Tuesday’s special Town Council meeting seemed to reaffirm the notion that small town residents in the West are not particularly fond of bureaucrats in Washington telling them how to run their affairs.
Last month, the Executive Vice President of PETA, Tracy Reiman, set off a local firestorm when she scolded: “Telluride’s town council should never allow any business that would force skittish horses to haul heavy carriages on chaotic town streets. Today’s kind public wants nothing to do with businesses that exploit animals, and PETA is calling on Telluride to join … many other cities across the country that have banned these cruel and archaic operations.”
It is not known whether Reiman has ever visited Telluride or has any earthly idea how “chaotic” our streets are. One thing is for certain: If she comes to town on a Tuesday this summer, Reiman will likely see horses (that aren’t at all skittish) hauling a driver and 14 tourists on a carriage.
After more than an hour of public comment and discussion, Mayor Sean Murphy and Town Council voted unanimously to amend Telluride Municipal Code Chapter 7, adding a division applicable to horse-drawn carriage rides, thus establishing a regulatory framework for permitting possible tours.
Telluride Wranglers and the Telluride Historical Museum first approached Town Council in April about conducting historical tours via equine. Then PETA weighed in, and council members began receiving hundreds of identical-sounding letters telling them what to do. Council member DeLanie Young estimated 1,000 emails — mostly from out of town — flooded her inbox, many claiming that “Telluride ‘would suffer consequences’ if we approved carriages. Personally, I don’t like threats,” she said.
The public comment period of the meeting saw multiple citizens stand up to defend Telluride Wranglers and admonish outsiders from prying into local affairs.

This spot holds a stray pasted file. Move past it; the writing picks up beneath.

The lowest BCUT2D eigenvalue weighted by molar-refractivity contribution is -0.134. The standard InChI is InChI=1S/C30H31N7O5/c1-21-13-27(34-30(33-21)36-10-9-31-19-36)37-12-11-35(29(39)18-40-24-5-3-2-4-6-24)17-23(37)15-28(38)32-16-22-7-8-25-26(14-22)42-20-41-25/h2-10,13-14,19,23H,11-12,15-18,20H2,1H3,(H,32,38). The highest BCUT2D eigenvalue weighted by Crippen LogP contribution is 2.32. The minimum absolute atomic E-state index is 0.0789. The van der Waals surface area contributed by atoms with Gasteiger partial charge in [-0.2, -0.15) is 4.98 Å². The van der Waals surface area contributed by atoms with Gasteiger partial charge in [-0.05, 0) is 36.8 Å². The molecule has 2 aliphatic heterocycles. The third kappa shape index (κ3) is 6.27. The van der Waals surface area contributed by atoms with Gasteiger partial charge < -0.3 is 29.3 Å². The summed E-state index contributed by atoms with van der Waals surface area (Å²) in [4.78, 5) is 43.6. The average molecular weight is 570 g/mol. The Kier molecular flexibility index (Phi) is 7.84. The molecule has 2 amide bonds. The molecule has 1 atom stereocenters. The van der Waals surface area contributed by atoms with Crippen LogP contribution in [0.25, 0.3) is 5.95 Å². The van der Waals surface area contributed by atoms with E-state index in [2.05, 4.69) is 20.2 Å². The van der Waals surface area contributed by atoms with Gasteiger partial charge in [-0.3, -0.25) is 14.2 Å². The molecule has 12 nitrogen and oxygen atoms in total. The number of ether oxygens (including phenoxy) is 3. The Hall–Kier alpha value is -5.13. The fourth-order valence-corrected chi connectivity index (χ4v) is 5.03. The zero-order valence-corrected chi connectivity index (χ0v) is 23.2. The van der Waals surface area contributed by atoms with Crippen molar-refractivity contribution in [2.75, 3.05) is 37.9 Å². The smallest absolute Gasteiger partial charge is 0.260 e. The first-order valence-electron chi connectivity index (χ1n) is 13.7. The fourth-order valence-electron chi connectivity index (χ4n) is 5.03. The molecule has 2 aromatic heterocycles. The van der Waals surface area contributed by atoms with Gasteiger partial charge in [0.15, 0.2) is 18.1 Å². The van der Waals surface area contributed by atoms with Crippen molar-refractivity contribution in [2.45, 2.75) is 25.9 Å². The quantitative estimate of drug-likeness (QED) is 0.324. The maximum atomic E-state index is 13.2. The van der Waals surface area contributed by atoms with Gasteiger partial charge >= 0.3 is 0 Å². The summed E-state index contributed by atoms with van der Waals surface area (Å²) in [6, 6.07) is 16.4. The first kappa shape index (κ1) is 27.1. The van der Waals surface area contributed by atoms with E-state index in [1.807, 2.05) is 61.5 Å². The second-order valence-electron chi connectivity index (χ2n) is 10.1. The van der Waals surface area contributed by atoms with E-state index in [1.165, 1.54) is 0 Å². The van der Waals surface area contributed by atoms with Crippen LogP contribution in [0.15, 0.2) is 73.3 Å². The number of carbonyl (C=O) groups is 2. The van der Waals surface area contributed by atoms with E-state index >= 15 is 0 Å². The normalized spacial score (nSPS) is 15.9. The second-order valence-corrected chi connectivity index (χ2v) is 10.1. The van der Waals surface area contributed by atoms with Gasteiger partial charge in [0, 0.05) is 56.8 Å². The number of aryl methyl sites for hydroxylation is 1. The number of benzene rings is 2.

The museum’s Pepper Raper urged, “Don’t let outside influencers take over what’s happening here.”
“Horses were bred for thousands of years before PETA,” claimed wrangler Roudy Roudebush. “That attitude of ‘don’t tell me what to do’ has made Telluride what it is. We shouldn’t let people from the East tell us how to run our town.”
When Telluride Wranglers owner Noah Gregory stood up, he said, “Thanks for your patience with all these PETA emails. I’ve received lots of them, too, and I’ve made my email address and phone number accessible to anyone who wanted to discuss our operation. Not one person has ever called me to talk about my horses.”
Gregory explained that the Belgian horses used in the proposed tours are the “same team we used in the Fourth of July parade last year. They weigh 2,200 pounds each. You won’t see a Belgian racing on a track in Kentucky. Belgians are gentle giants. They’re cold-blooded and never spook. These boys have worked so much harder than they would have to in town.”
Gregory added, “We’re only looking at operating one day a week, Tuesdays, with one hour-long ride starting at 1 p.m. and one at 2:30 p.m. Between tours, the horses will get water and rest at the museum, where they’ll be out of the hustle and bustle of the streets.”
Many of the dozens of people wedged into Rebekah Hall wore cowboy hats and boots. Only one person, Maureen Pelisson, expressed PETA’s view that carriage tours can be cruel on a horse.
Kiernan Lannon, director of the Telluride Historical Museum, urged council to amend town code because “we feel that horse-drawn tours help us achieve our mission, which is to express the history of Telluride.” He said the tours would mention 13 historic sites in town.
Because PETA specifically lauded Breckenridge for outlawing carriages, Murphy called the mayor of that ski town and learned that their tours operated on streets with 25 mph and 35 mph speed limits — as opposed to Telluride’s 15 mph restrictions.
Town Attorney Kevin Geiger stressed that equine tours would be allowed only during daylight, would not be allowed between Nov. 1 and April 1, would not be allowed when any snow or ice is on the ground, and would not be allowed in Town Park or on any recreation path.
The discussion concluded when each and every council member, as well as Murphy, said “yes” to amending municipal code.